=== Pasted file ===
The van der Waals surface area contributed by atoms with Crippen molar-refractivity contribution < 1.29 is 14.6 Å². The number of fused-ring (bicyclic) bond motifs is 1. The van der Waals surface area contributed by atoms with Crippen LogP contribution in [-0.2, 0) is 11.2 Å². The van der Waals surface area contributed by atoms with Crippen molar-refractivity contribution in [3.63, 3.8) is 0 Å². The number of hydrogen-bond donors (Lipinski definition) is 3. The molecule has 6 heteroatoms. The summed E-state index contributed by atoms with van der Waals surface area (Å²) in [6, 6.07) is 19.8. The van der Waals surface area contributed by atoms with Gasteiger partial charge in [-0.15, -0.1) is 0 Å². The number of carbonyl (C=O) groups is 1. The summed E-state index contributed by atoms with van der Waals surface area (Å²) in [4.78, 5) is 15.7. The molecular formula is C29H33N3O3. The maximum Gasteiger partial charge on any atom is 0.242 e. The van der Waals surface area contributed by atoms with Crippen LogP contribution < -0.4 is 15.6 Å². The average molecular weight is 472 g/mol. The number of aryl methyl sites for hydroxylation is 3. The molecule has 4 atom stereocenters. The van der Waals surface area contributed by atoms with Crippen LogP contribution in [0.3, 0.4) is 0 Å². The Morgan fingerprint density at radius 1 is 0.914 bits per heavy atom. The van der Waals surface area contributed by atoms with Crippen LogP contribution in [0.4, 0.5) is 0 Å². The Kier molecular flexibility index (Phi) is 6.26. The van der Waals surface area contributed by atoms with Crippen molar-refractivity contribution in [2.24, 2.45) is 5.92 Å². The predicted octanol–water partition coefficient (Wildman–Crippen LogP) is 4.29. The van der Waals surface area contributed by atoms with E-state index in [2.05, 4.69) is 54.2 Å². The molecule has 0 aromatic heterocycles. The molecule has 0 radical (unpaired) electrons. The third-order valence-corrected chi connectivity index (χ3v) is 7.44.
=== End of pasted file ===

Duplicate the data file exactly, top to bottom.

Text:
The van der Waals surface area contributed by atoms with Crippen molar-refractivity contribution < 1.29 is 14.6 Å². The number of fused-ring (bicyclic) bond motifs is 1. The van der Waals surface area contributed by atoms with Crippen LogP contribution in [-0.2, 0) is 11.2 Å². The van der Waals surface area contributed by atoms with Crippen molar-refractivity contribution in [3.63, 3.8) is 0 Å². The number of hydrogen-bond donors (Lipinski definition) is 3. The molecule has 6 heteroatoms. The summed E-state index contributed by atoms with van der Waals surface area (Å²) in [6, 6.07) is 19.8. The van der Waals surface area contributed by atoms with Gasteiger partial charge in [-0.15, -0.1) is 0 Å². The number of carbonyl (C=O) groups is 1. The summed E-state index contributed by atoms with van der Waals surface area (Å²) in [4.78, 5) is 15.7. The molecular formula is C29H33N3O3. The maximum Gasteiger partial charge on any atom is 0.242 e. The van der Waals surface area contributed by atoms with Crippen LogP contribution < -0.4 is 15.6 Å². The average molecular weight is 472 g/mol. The number of aryl methyl sites for hydroxylation is 3. The molecule has 4 atom stereocenters. The van der Waals surface area contributed by atoms with Crippen LogP contribution in [0.3, 0.4) is 0 Å². The Morgan fingerprint density at radius 1 is 0.914 bits per heavy atom. The van der Waals surface area contributed by atoms with Crippen LogP contribution in [0.4, 0.5) is 0 Å². The Kier molecular flexibility index (Phi) is 6.26. The van der Waals surface area contributed by atoms with Crippen molar-refractivity contribution in [2.24, 2.45) is 5.92 Å². The predicted octanol–water partition coefficient (Wildman–Crippen LogP) is 4.29. The van der Waals surface area contributed by atoms with E-state index in [2.05, 4.69) is 54.2 Å². The molecule has 0 aromatic heterocycles. The molecule has 0 radical (unpaired) electrons. The third-order valence-corrected chi connectivity index (χ3v) is 7.44.